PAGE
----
BusinessWeek: The Million-Dollar Waitress
Related: CNBC's Million-Dollar Challenge
20 June 2007
19 June 2007
To refresh your memory, in late March we set up a model portfolio of the following stocks, and have been tracking its performance against major indexes on a periodic basis:
- BFB - Brown-Forman Corp. Cl B
- BUD - Anheuser-Busch Cos. Inc.
- CHB - Champion Enterprises Inc.
- F - Ford Motor Co.
- GM - General Motors Corp.
- IGT - International Game Technology
- KO - Coca-Cola Co.
- KFT - Kraft Foods (not part of original portfolio; spun off by Altria, but it clearly still belongs)
- MCD - McDonald's Corp.
- MO - Altria Group Inc.
- WMT - Wal-Mart Stores Inc.
Over the same time period, exchange-traded funds (ETFs) tracking the major indexes performed as follows:
18 June 2007
The sophistication of the Mephistophelian creator of "The Sopranos" was never underrated. The language is purely instrumental, even when the dialogue is between Tony and his resourceful shrink. What the language itself doesn't communicate, facial muscles eloquently tell us. There is no face in Madame Tussaud's that combines better than Tony Soprano's the acceptance of irony, the grit of resolution, the trivialization of theft and murder. There is true underworld humor, and you are free to liberate yourself from the drag of orthodoxy as one more pistol shot explodes into the face of a character whose time is up, and who falls under the wheels of a car on the move.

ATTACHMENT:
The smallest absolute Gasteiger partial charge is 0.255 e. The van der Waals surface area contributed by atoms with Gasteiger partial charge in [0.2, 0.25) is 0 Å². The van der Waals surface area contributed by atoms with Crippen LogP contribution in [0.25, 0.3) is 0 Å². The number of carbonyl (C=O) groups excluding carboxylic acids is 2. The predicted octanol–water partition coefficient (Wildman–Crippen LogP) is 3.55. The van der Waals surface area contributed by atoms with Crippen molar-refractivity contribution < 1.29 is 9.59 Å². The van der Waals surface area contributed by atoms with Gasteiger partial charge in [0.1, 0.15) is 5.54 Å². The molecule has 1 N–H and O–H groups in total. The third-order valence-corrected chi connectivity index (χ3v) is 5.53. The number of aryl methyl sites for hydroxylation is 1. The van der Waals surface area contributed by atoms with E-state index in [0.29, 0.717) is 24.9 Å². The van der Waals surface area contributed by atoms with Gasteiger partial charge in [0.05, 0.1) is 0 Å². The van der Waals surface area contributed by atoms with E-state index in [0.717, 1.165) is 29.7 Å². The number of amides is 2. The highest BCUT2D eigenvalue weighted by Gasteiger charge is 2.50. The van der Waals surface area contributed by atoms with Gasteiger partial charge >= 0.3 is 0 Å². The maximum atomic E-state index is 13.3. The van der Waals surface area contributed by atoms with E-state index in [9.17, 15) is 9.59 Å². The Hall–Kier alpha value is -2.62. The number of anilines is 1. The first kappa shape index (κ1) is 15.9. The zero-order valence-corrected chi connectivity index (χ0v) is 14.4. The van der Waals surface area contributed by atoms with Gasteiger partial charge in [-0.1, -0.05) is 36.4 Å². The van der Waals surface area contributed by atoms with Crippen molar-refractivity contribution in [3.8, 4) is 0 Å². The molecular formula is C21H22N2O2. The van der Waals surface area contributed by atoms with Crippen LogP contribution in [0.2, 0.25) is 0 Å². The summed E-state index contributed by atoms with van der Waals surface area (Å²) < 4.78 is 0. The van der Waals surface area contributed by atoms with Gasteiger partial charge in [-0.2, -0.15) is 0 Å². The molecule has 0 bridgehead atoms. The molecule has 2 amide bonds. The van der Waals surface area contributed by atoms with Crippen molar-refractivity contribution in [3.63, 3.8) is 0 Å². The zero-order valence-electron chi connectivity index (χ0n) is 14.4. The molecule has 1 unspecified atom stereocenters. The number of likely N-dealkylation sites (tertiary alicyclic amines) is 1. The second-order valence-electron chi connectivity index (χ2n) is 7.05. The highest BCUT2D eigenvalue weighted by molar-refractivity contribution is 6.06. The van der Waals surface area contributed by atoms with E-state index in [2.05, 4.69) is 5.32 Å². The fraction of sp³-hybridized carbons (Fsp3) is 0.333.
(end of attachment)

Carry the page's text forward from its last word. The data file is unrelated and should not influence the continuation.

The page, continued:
17 June 2007
Look, I don't even *like* opera all that much. And I absolutely detest American Idol, Pop Idol, and that entire ilk of shows, and please don't get me started on Simon Cowell or we'll be here all night.
And yes, this YouTube video has been all over the Intarwebs for a couple of days now.
But if you can watch Paul Potts--a Welsh cellphone salesman, shy guy and devoted amateur opera singer--get his minute in the spotlight singing (a ruthlessly edited-down version of) Puccini's "Nessun Dorma" on Britain's Got Talent (a Simon Cowell production, dammit) without getting goosebumps and choking up, you've got a heart of stone.